Pampa Daily News from Pampa, Texas on June 17, 1936 · Page 1
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Pampa Daily News from Pampa, Texas · Page 1

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Wednesday, June 17, 1936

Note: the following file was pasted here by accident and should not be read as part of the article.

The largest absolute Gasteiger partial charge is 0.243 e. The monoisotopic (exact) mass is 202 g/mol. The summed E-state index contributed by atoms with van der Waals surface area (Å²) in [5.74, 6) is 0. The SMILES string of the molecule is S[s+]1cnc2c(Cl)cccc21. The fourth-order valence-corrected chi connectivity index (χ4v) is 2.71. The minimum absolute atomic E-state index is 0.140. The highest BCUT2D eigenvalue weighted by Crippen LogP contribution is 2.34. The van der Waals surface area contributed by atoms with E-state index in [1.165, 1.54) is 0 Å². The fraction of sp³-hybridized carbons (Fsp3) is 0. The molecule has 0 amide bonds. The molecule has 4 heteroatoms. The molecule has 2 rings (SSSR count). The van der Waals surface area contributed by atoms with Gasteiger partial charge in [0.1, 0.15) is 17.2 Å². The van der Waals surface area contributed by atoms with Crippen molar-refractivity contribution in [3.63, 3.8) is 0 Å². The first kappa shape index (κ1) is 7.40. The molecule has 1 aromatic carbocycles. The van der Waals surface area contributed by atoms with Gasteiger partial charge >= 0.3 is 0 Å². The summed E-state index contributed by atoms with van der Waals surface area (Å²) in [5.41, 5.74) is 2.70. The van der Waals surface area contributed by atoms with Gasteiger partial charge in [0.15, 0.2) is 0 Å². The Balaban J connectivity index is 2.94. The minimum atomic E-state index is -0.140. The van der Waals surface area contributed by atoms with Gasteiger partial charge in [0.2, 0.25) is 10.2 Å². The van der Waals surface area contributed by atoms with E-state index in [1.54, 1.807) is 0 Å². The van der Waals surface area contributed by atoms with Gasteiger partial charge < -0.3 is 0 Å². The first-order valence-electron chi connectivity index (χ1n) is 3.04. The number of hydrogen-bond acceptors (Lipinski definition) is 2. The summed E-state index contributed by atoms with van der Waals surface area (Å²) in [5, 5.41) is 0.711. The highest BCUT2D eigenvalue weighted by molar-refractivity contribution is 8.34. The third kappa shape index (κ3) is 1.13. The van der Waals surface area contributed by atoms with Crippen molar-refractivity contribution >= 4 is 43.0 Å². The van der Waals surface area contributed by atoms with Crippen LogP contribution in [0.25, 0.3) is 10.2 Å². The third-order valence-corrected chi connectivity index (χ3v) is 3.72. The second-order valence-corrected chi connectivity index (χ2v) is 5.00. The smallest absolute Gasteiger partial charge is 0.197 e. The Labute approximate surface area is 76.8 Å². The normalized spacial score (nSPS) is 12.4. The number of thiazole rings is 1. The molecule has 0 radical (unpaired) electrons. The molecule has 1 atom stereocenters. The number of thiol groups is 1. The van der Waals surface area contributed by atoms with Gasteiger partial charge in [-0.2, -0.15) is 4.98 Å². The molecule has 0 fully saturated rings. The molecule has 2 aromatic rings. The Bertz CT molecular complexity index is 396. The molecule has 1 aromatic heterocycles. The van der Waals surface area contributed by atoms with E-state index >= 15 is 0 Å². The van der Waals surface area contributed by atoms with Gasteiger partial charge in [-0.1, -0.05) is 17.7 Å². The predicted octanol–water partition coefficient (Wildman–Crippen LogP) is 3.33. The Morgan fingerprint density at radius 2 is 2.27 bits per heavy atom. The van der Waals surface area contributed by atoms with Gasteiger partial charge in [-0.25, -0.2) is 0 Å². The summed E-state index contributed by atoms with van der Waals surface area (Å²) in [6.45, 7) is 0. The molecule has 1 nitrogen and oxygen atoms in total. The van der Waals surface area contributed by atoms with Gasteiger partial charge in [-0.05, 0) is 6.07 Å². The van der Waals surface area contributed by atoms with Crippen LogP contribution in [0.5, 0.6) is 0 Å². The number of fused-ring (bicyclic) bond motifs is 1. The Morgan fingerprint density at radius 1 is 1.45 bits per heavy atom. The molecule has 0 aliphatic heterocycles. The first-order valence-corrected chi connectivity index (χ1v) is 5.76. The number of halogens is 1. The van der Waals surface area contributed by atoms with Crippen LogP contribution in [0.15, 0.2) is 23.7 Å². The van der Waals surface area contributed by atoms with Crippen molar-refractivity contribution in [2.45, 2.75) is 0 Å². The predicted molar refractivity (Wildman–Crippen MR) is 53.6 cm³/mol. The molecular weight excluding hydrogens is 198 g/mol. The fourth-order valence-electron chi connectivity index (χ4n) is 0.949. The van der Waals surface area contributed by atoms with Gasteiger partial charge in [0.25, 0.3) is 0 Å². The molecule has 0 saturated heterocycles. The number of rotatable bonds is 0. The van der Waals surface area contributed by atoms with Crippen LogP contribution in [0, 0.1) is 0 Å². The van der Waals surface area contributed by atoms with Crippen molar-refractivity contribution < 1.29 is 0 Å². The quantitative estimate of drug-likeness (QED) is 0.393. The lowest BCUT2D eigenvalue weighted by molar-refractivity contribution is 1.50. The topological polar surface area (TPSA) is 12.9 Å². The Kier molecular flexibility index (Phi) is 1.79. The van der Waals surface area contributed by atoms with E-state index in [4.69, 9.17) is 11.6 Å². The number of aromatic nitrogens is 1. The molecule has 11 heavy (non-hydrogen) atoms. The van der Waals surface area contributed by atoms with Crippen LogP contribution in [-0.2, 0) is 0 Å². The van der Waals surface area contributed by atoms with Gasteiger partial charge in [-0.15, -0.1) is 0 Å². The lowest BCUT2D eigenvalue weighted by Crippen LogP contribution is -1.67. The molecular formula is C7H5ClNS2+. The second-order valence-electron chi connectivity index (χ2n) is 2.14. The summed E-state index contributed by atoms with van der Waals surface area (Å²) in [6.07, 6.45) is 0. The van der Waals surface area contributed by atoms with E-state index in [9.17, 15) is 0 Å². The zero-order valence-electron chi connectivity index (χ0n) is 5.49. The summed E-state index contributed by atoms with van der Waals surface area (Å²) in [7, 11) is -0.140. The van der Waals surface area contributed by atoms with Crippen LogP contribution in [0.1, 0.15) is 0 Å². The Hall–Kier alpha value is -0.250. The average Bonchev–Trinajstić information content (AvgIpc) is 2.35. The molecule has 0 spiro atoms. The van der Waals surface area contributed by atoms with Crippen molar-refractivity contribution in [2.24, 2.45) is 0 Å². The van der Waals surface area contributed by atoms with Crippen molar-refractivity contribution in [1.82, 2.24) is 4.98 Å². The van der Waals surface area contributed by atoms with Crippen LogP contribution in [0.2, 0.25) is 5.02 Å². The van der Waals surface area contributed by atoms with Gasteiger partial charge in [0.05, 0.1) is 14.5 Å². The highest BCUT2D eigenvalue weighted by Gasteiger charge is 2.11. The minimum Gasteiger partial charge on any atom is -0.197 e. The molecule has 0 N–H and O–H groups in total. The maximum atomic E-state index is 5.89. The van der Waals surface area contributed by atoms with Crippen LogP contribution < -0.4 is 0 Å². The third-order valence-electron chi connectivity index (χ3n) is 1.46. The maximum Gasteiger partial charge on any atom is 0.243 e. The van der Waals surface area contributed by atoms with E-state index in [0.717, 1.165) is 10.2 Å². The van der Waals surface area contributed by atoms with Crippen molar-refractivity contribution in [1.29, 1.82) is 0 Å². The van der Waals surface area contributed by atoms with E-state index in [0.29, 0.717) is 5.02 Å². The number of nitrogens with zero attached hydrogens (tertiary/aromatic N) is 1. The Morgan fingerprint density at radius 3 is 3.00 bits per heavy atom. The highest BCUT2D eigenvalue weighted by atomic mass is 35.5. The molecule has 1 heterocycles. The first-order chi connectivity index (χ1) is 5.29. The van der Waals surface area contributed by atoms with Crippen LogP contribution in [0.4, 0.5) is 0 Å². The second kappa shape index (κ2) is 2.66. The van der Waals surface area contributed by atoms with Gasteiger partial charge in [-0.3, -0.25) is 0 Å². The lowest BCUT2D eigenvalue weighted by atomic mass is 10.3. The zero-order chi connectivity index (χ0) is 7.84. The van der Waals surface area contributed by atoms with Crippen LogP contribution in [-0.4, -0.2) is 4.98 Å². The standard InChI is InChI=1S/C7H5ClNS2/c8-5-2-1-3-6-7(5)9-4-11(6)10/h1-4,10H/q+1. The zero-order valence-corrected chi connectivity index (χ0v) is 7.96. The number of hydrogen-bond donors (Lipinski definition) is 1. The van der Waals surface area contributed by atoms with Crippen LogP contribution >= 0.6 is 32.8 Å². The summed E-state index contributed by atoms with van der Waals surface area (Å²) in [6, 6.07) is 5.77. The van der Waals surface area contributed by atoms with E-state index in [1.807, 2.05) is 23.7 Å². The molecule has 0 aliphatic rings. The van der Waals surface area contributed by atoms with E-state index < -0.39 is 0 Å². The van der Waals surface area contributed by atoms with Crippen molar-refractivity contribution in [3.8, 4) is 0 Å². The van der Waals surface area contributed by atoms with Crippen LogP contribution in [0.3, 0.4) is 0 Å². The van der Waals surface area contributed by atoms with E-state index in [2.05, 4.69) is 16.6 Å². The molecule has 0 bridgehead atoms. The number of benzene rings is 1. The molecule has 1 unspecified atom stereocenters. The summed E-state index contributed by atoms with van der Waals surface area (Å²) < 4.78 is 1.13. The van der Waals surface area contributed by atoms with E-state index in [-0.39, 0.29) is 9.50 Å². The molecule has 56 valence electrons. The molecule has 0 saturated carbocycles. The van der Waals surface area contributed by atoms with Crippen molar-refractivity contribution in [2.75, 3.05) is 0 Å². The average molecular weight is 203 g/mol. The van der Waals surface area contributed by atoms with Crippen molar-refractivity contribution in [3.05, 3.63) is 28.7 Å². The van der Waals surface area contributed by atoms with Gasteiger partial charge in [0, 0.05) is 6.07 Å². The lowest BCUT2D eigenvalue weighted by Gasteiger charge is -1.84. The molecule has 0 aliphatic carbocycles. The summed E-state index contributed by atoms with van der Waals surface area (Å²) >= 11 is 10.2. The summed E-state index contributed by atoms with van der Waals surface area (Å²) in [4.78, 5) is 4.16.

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WEST TEXAS: Fair tonight and Thuteday; not quite so warm in the Panhandle tonight. Serving Pampa land Northeastern Panhandle THE NEW PAMPA Fastest Gfrowihg City In Texfts—Panhandle Oil And Wheat Center TUNE IN KPDN ' (1310 tc.'B) Voice of Pampa Dally NEWS at "Top d' Texas" (VOL. NO. 30. NO. 63) (Full (AP) Leased Wife) PAMPA, GRAY COUNTY, -TEXAS, WEDNESDAY EVENING, JUNE 17, 1936 (10 PAGES TODAY) (PRICE FIVE CENTS) BY TEX DE WEESE GOVERNOR SIDES IN WITH PLANTERS When summer's hot clays set in some of us are Inclined to lone our enthusiasm for work, our athletic pep, our hearty appetites, and just want to settle down to adopt the sleepy Mexican manner of suspending life and business for a quiet interlude at midday. * * * , They tell us that If you can jusl find the time and take a 15-niin- ute siesta at noon—get your itiouphl anywhere and everywhere but on your work, let complete relaxation swallow you for the llltie, that at the end of the per- icd you will come back to your task and tackle it with renewed vigor that will surprise even one's self. * * * Often wonder who figures those things out—and if ever we'll get a chance to try this one. As Andy of radio renown would say, "sounds great." * * * We have it on good authority that three-fourths of June's sweet girl graduates expect to be married within the next five years. But, only one-half of the man graduates expect to march to the altar wllliln the same period of time. j. k /'\ * * * Pour o\\j> of five women grads are Willing to work to help earn enough to make marriage possible, but only two out of every five male college seniors will let their future wives work. The other three insist they will not marry until they are earning enough to support the household alone. * * * This ought to be good information for Cupid's 'reference book. It was Interesting: to us to learn these slants on viewpoints expressed by several hundred rcpre- tative members of cap-and-gown /societies in New York, Chicago and Minnesota universitcs in a survey just completed. * * * Of the' co-eds questioned, 41 per cent perfer marriage to a career 28 per cent prefer a career; while 31 per cent want both and can see no reason, why a career and happy v - ''marriage. are^nbtrt'bmpatlble.' '"' '* * -*' Most surveys miss their point by 'a mflei, but this one.at least gives an Idea of Just what some of our college boys and girls get Into their noodles afier a four or five .year fling at higher education— laying particular stress on what the modern young man and young- woman think about marriage, careers, and the like, * * * A man sat down at my desk to day and invited mq to go with hin soon on a tour of West Texas point, of interests. Needless to say, I ac cepted Ms very kind invitation. Hi is a Lone Star booster. In ten min utes he had me so interested ir what the gieat Panhandle has tc offer in the way of going places and seeing things—that I'm fairly itching to see some of the points hi described. * * * The farmer of 1936 has-many advantages over his counterpart of two or three decades ago. For instance, we were thinking today of happy times spent on long winter evenings at grandfather's farm back East all of 25 years ago There wasn't much to do except to peel apples, toast chestnuts and pop corn—and go to bed early. . ' * * * Now we have the radio. What a boon it is to the farmer, not only .from the educational pnd entertain ment angles but frorri-the viewpoin of placing him in instant touch wit! the markets and with the grea cities. * * * More radios than ever are today being installed hi farm homes; Several million rural listeners, hitherto cut off from air communication, are now preparing to add themselves to the nation's radio audience, * * * For that matter, farm dweller have for several years been th country's only citizens to have spe cial daily programs rnade for them Weather and livestock reports household and news broadcasts, anc many other special' features hav been poured out in profusion ove the air. * * * But these programs have been heard by less than one farm family out of every five. Now, with income improved, and the development of the air cell battery, giving the listener.'far'from the power line.the same reception en- Joyed by the city dweller, the gee COLUMN, Page 6 I Heard • • Guy MoTaggfti;b enthusiasticall talking polo . , . fteno Stinso wondering why Pampa didn't hav two or three lighted playgroun ball diamonds like hjs EUasvill v , . pan/Mcarew being,panned as an announced ... umpeen differ ent persons griping because th tSpnls courts Jiavn't been firUshe ''f, :t . M-'P- Downs disagreeing yrtt the umpire's decisions as \19U»1. 50,000 Hear Roosevelt at Dallas Fifty thousand people roared a welcome to President Roosevelt when lie entered the Cotton Bowl Centennial Stadium in Dallas to climax his tour of the Texas Centennial with a fighting- speech against monopolies ami an appeal for extension of his "good neighbor" policy to Mexico' and oilier foreign lands. The president, beside his' son Elliott, is shown in the circle as the flag was raised In the stadium. The great throng sat in a broiling sun that sent the thermometer to 95 and caused prostration of several spectators. Hundreds To Be At Singing Convention In Week-End Report 3 Dead, Stolen Vessel Found ANTICS OF GIRL PAT IN LAST 6 WEEKS RECOUNTED NASSAU, Bahamas, June 17, Of)—Unconfirmed reports of the finding of three bodies and a wliecked vessel on a Baliaman Island gave rise today to speculation the craft Is the missing British trawler Girl Pat and her treasure hunting crew. Word of the discovery came from a resident of Onagua island, in the eastern Bahamas, who said he picked up the -report from Captain Darling of the Sloop City Train. The crew of the Acklins island Sloop Dove, who found the bodies, was said to have burled them, on the cay. The meager description of the -Q 2 ACQUITTED JURIES IN LOCAL TRIALS Verdicts Say Neither Man Nor Woman Was Guilty of Driving While Drunk The first two trials held In 31st district court involving Indictments charging driving of an automobile while in on intoxicated condition resulted in acquittal for both defendants. A third trial on a like indictment was in progress this morning. Edna Norvell was acquitted after the jury had deliberated a short time. Her case went \o trip ,iury yesterday afternoon, nnd trial of Earl Hill was begun. The Jury returned a verdict of acquittal for Hill this morning. Several members of the J. H. Mann family were prosecuting witnesses in the Norvell case, Testimony was developed that the Mann car was involved in several accidents. Trial of criminal cases for this] week will be postponed after to- Heads Singers DEATH TAKES FAMOUS STAR OF HOLLYWOOD Henry Walthall Was Player in 'Viva , Villa' HOLLYWOOD, JU11& 17 (AP) — Henry B. Walthall, the little colonel of the silent screen masterpiece, "Birth of a Nation," died in a sanitarium today. He was 55. The grayhaired actor, native of S-helby City, Ala., entered the Pasteur Sanitarium at nearby Monrovia three weeks ago for treatment of a chronic ailment. He had collapsed after completing the role of an airplane inventor, in the film, "China Clipper," still unreleased. He began his screen career in 1910 after stage experience with Henry Miller. Under the direction of D. W. Griffith, Walthall gained stardom, then saw- his proininence fade. When talkies came in, his stage work gave him a new start and he was active of late years. He played with Wallace Beery in "Viva Villa," the late Will Rogers in "Judge Priest" and more recently with Ronald Colman in A Tale of Two Cities." ..His widow, Mary Charleson Walthall, former stage actress, and 18- year old daiighte'iy J Mary' Patricia, Beverly Hills high school student, survive. Memphis Banker Will Succeed DeLea Vicars AMARILLO, June 17 (XP)—Thomas E. Noel of Memphis, Texas, was the new president of the Panhandle Bankers' association today. In session for ' the thirty-second annual convention yesterday ; the association elected Noel to succeed DeLea Vicars of Pampa, and elevated Arthur Ware of Amarillo from secretary to vice president. J. Ross Noland of Tulia. was again chosen, vice president, H. s. Wilburn of Canadian was ; elected secretary, and John K. Crews of Plainview, treasurer.' 1 ...'••: KILLED IN WRECK CORSIOANA, June 17 W>)—W. Tl (Buck) Griffin, about 70, well-known east .NavarrO county farmer arid political leader, was killed instantly la'^tijight when his automobile apparently struck'a shoulder on high- way'31-near Powell, 8 miles, east of Corsicana, and turned over. Mrs Elsie Knipe, 19, Corsicana, Is in a hospital in a critical condition. Mrs. Knipe was reported to have been in the car with Griffin. It was tj»e sixth traffic fatality of the year, and was the fifth on highway 31. —77 --"*« -^Mel , Davis made a business trip to Clarendon this morning, f ,' Music May Be Heard} 1 At High School I 1 Gymnasium Pumpn will entertain thfl Plalwui Singing Convention in its Ititli annual meeting Saturday and Sunday of this week at the high school gymnasium. Hundreds of singers from the Panhandle, western Oklahoma and Eastern New Mexico and other sections of the .southwest will be here. , The first program will begin at 10 a. m. Saturday, nnd meetings will continue each morning, afternoon, and evening of the two days. In addition to residents of the convention district, representatives of music publishing houses and special singers from other counties have been invited.. All sessions will be open to the public. Those who enjoy old-time singing are invited. John F. Taylor is president of the association, an office lie has filled lor 15 years. J. E. Dlsch is vice-president for Texas and Z. B. Moon for New Mexico. J. S. Garrett is secretary, Robert Stratton assistant secretary. Members of the advisory board are P. B. Abbott, J. E. Brannon, Roy Smith, G. R. Stratton, Miss Thelma Thalman, Miss Maggie Stoops. The Pampa chamber of commerce and the Gray County Singing convention of which J. E. Ward is president, are to act as hosts to' the meeting. . .. • F. W. FISCHER TO SPEAK HERE THIS EVENING New Taxation Theory To Be Explained By Candidate F. W. Fischer of Tyler, candidate for governor, running on the platform of taxing natural resources to pay the old age pension and give relief to Texas taxpayers, will speak in Pampa at 8 p. m. today, on the vacant lot east of the courthouse. Seats will be available for the audience. He will come to Pampa after speaking during the day at Groom McLean, Shamrock and Wheeler. On Thursday, June JS/ 1 Fischer will speak at Canyon at 10 a. m., Tulia •at 11 a. m., Plainview at 2 p. m., Floydada at 4 p. in,, and Lubbock at 8 p. m. Fischer expects to present to the citizens of Pampa at' this time what he terms a new philosophy of government for Texas—one based on retaining through taxation of natural resources a portion of the wealth underground which he says is now exploited by eastern capital, Over $100,000,000 in new money could be raised in the state in this way, Fischer claims, ninety per cent of which would come from outside of Texas as it would be See NO. 1, Page 6 DIES SUDDENLY IN WASHINGTON Florida Solon Drops Dead at Home In Capital WASHINGTON, June 17 (/P)— Senator Duncan U. Fletcher of Florida died suddenly today at his home. He was 77 years old and had served in the Senate since March 4, 1909. His office announced that the Senator had dropped dead at his home. No details were given Immediately. Fletcher was chairman of the important banking and currency committee and a member of the committees on commerce, military affairs and printing. • Senator Borah of Idaho is the oldest member of the Senate in point of service, having started his career in 1907. Senator Smith of South Carolina came to the Senate with Fletcher. They outranked all other democrats in point of service. Senator Fletcher's term would have expired in 1939. It was Florida' second loss in the Senate in little more than a month. Park Trammell died May 8 after a service since 1917. Trammell was succeeded by Scott M. L.pftin, former president of the American Bar association.,The Senator awoke this morning, apparently feeling fine. \ . He enjoyed his breakfast but shortly before 10 o'clock complained of feeling ill and called a physician, Dr. F. A. Swartwout. Fletcher was put to bed immediately and died about 10:30 a. in. (EST) of coronary thrombosis — heart disease. His associates said the Senator, so far as they knew, had not suffered from the ailment before. Only the physician and a maid were with him when he died, but Mrs. Fletcher and one daughter, Mrs. Nell Smith-Gordon, were in the apartment. , • Mrs. T. J. Kemp of St. Louis, the Senator's other daughter, was iin- medialely notified. The Senate was expected to a.dr journ soon after the noon convening hour out of respect to Fletcher. « — - Kiwanians to Paint Girl Scout House Members of the Kiwanis club arjs being requested to meet tomorrow afternoon at 3 o'clock at the Girl Scout house which will be painted white and green at that time by the club members. All members are requested to be present by 4:30 o'clock when photographs of the brush-wielders will be taken. TO HONOR ELLSWORTH WASHINQTON,- June 17 t . President Roosevelt today approved a bill to award a special gold medal to Lincoln Ellsworth for his ' today. be the Girl Pat, reported stolen from Grimsby, England, six weeks ago by the treasure hunters. The island resident said Captain Darling related the Dove Was attracted to the lonely cay by a British flag flying there. On the reef lay the bodies of three men. Beside them were a! number of suit cases, a bible and nautical instruments. Government authorities at Nassau cabled instructions to the justice of the peace on Mayaguana island to proceed to the island in a sailing vessel. The round trip, with favorable winds, requires approximately 16 hours. • The' : antics : o£ the Qirl Pat since All. persons, including men, \vo- siie put out from Grimsby on April men. boys or girls, who are"inter- 14 presumably bound for her regul- ested in archery or who would like ar catch in 'the North Sea fishing to learn to shoot a bow and arrow wrecked vessel Indicated it might dav unU1 llext Monday when the •' -• - - - • - - - cases of B. L. Wood, and C. V. Carnes, both charged with driving while intoxicated, will be called for trial. Eight pleas of guilty to charges listed in indictments are expected. The case of J. P. West vs. W. B. Saulsbury et el is set for Monday, week, July 13, It was announced Archery Being Taught in Park trade, sounds like a modern day Captain Kidd story. Instead of keeping to her sche- are invited to attend practice on the north bank of the city park at the tennis courts each evening at dule, the modern, 25 ton motor ves- < 7 o'clock. Last night, a dozen boys sel turned up ten days later off!and girls were given instruction by the northern coast of Spain, took Dickie Kennedy and Billy Rlchey. Ben Guill will meet with the group regularly from tonight on. Boy Scouts who intend to compete in the Scout camporal are urged to take advantage of the practice and instruction. (See NO. 2, Page (!) Life Saving Is Being Taught at Swimming Pool Tommy Atkins is conducting senior life saving instruction at the Pampa municipal swimming pool. Classes are at 5 o'clock on Monday and Saturday afternoon.. Mr. Atkins has room for several more persons in his class. If enougli enroll for junior life saving, Mr. Atkins will begin a class in that division. Any person desiring to take Junior life saving is asked to notify Mrs. Lillian Blythe at the pool. Mr. Atkins holds an American Red Cross life saving certificate. Boy Scouts are urged to take advantage of tliis opportunity since a merit badge in life saving is an Eagle Scout requirement. 53-Year Resident Of Mobeetie Dies McLEAN, June 17—James Edward Oakes, aged 81 years, 7 months and 6 days, was burled at Mobeetie Monday afternoon with the funeral services in charge of Rev. W. A. Erwin, minister of the First, Presbyterian Church of McLean. Mr. Oakes was a Panhandle pioneer, having come to Mobeetie some 53 years ago when old Fort Elliott was at its best. His brother- in-law A. Finsterwald, who was present at the funeral services, was a soldier at the Fort. His wife and son preceded him in death. A daughter, Mrs. Clifford Elder, of Moheetie, two grandchildren, Miss Settle Elder, Mobeetie and Miss Gladys Oakes, Hobbs, New Mexico, survive. Old-Age Pension Checks To Be In Mails On July 1 35,000 Will Be on Rolls by That Time BY HARRELL E. LEE, Associated Press Staff Writer. AUSTIN, June 17 (JP)— Late next week, a machine in the busy headquarters office of the state old age pension organization will start in turning out checks at the rate of around 10,000 a day. One week from next Tuesday, these checks will be placed in the mails and Texas will have joined the long list of states which pension their needy aged. Many who are eligible will not receive any money on July 1. A start will be made, however, on the deadline fixed by the legislature and the .needy persons whose petitions for aid-are pending on that date will receive payments retroactive to July 1 after their applications have been approved. Orville S. .Carpenter, director of the Old Age Assistance commission, estimated today that 35,000 to 40.000 persons would be on the pension rolls by July 1. Forces here and in the 20 district offices are working night and day in an. effort to clear as many applications as possible before that date. Approximately 30,000 additional applicants will be found eligible with completion of investigations, Carpenter believes. Investigations Thorough. "I am riot ashamed of our' record so far," Carpenter said. "It was impossible to 'make a careful examination of each application and at the same time complete all investir gations by July 1. I beiieve the people of Texas approve our policy of investigating thoroughly to .determine which of the applicants are in need and the extent of that need. "We have been giving prior consideration to those who appeal' to need aid the worst. Of the 28,900 applicants approved through yesterday, at least 90 per cent were on relief. We regret that some of the old people will be a few weeks late In getting their pensions but they will receive as much money as Se« NQ. 3, Page 6 John £•'. Taylor, above, president of the Plateau, singing: convention wliicli will be Held here Saturday and Sunday, is in Pain- pa making arrangements for the convention which will be held at the high school gytn. Visitors and residents are asked to bring 1 basket lunches which will be eaten in the city park Saturday and Sunday. ALEX SCHNEIDER IS NAMED HEAD OF RED CROSS New Officers Named By Chapter at Meeting- Alex Schneider was re-elected chairman of the Pampa chapter of the American Red Cross at its annual meeting in the Chamber of Commerce rooms this afternoon. Goal of the city's annual Red Cross roll call next November was Increased from $750 to $800 and Allen Hodges was appointed roll call chairman for 193(3. Other elective officers chosen at today's session were, Mrs. Gladys Robinson, vice chairman; Garnet Reeves, secretary, and Farrls Oden, treasurer. Tex De Weese was named publicity chairman for the chapter. R. T. Bridge, national Red Cross field representative, of St. Louis, attended the session and spoke of the organization aims and offered assistance of the national chapter in carrying out the local program. Prior to the election of officers reports from officers and chairmen were read. Torn Aldrldge reported that $1,481.93 was collected See NO. 4, Page 6 245 Veterans to Cash Bonus Bonds Two-hundred and forty-five veterans in the Pampa area ha've sent to Dallas for cashing 2,151 baby bonus bonds, according to a check made by local postoffice officials this morning. The bonds amounted to $107,550 or an average of approximately $439 to the veteran. Many veterans are cashing only a small number of their bonds, which has reduced the averagtf from $600 the first day to the $439 this morning. A few more packages were received this morning, bringing the number • to' nearly 500. Not more than 100 veterans arc left on the eligible list here, it is estimated by veterans organizations. People You Know (BY A. F.) Keenly anticipatory, the old, the helpless, the poverty- stricken, are waiting these days, counting the days, counting the hours, almost the minutes till July First when they will be paid because they are 65. Many of them gathered in the courthouse during the Centennial to be questioned, by state men. Said one lovable old woman, "There isn't any poor farm in Gray county, and I had been thinking I'd have to go back to East Texas to get on the poor farm, and keep from starving to death, and now I won't have to do elth? er. Qod' Bless Roosevelt I 1 ' Pertly, exclaimed an, old man, ''Them stingy klnfolks of mine. now won't be saying that' I'd be better off dead!" NEGRO REPORTED DEAC IS NOW ALIVE, HE SAYS MEMPHIS, Tenn,, June 17. (/P) —Governor J. M. Putrell charged "propaganda" against cotton chopper strike sympathizers today in one phase of the purported East Arkansas flogging case. Sheriff Howard Curlin announced Frank Weems, 40-year old negro share cropper whose "death from a beating" was reported by the southern tenant farmer union, was aUve and "would be produced shortly." It was to preach the funeral for Weems that Miss Willie Sue Blagdon, former Memphis social worker, and the Rev. Claude Williams, went Monday to Earle, Ark., where they said they were flogged. They charged that six men abducted them, whipped them with the belly-band from a mule's harness and warned them never to return. The Arkansas governor, who once chopped cotton himself, studied the Weems case and asserted: "That was a mock funeral deliberately planned by H. L. Mitchell, (secretary of the tenant union) and his confederates as propaganda." Futrell said Curlin advised him that neither the negro nor his wife knew anything about reports that Weems had been fatally beaten. Union authorities had said he was the victim of men who broke up a strike meeting last week. .•..:.., A United States department. of Justice investigation of the asserted flogging of a Presbyterian mhjr ister and a young woman in the eastern Arkansas sharecroppers' strike zone appeared in the making. At the same time one of the alleged victims, the Rev. Claude Williams, a Little Rock, Ark., preacher, urged prosecution of six men he said abducted and beat him and Miss Willie Sue Blagden with a brass studded leather strap near Earle, Ark., Monday night. The clergyman and Miss Blagden, a 29-year-old social worker, reported they had gone to Earle to Investigate the rumored slaying of a negro sharecropper. On advice o£ counsel for the Southern Tenant Farmers' Union which is sponsoring the strike In See NO. 5, Page 6 Bicycle Riding In City Park Is Banned by Police Bicycle riding in the city park is taboo, and riding bicycles on the streets at night without prp-« per lights is also out of order, ac* cording to City Manager O. L. Stin? and Chief of Police Art Hurst. Several small children playing in the park have escaped injury by the closest of margins. One cyclist was badly cut about the face yesterday when he attempted to ride his bicycle down one of the inclines. P.ark employes have been instructed to keep bicycles out of the park. ' An automobile accident Sunday night was blamed on a bicycle being ridden without proper lights. The cyclist suddenly loomed in front of the car and in swerving to miss the boy, the driver crashed into another car. No one was injured but both cars were damaged. Bicycles being ridden at night must .carry a rer.r reflector and a headlight. Officers. have been iiw structed to stop persons from Violating the -city ordinance. Pwjflta are also asked to cooperate in 'iep- ing that their childrens 1 bicycles are properly equipped for night riding. . . I Saw ... Howard Jensen able to hobble around on crutches after six weep of being laid up with an infected ankle. ' Three boys, about 9 or 10 years , old, toting a fruit jar nearly full pf, water into The News. The boys were John Miller, James (Cotton) and Elvis Riggln, and in the bpttoin of the jar, swimming around t ifl 'the water was some sort of vfrtnlnt that looked like a stream-lined, Jtftg- pole with whiskers toid no feejejs. The boys and this corner have, fto ld.ea what it is. ' 1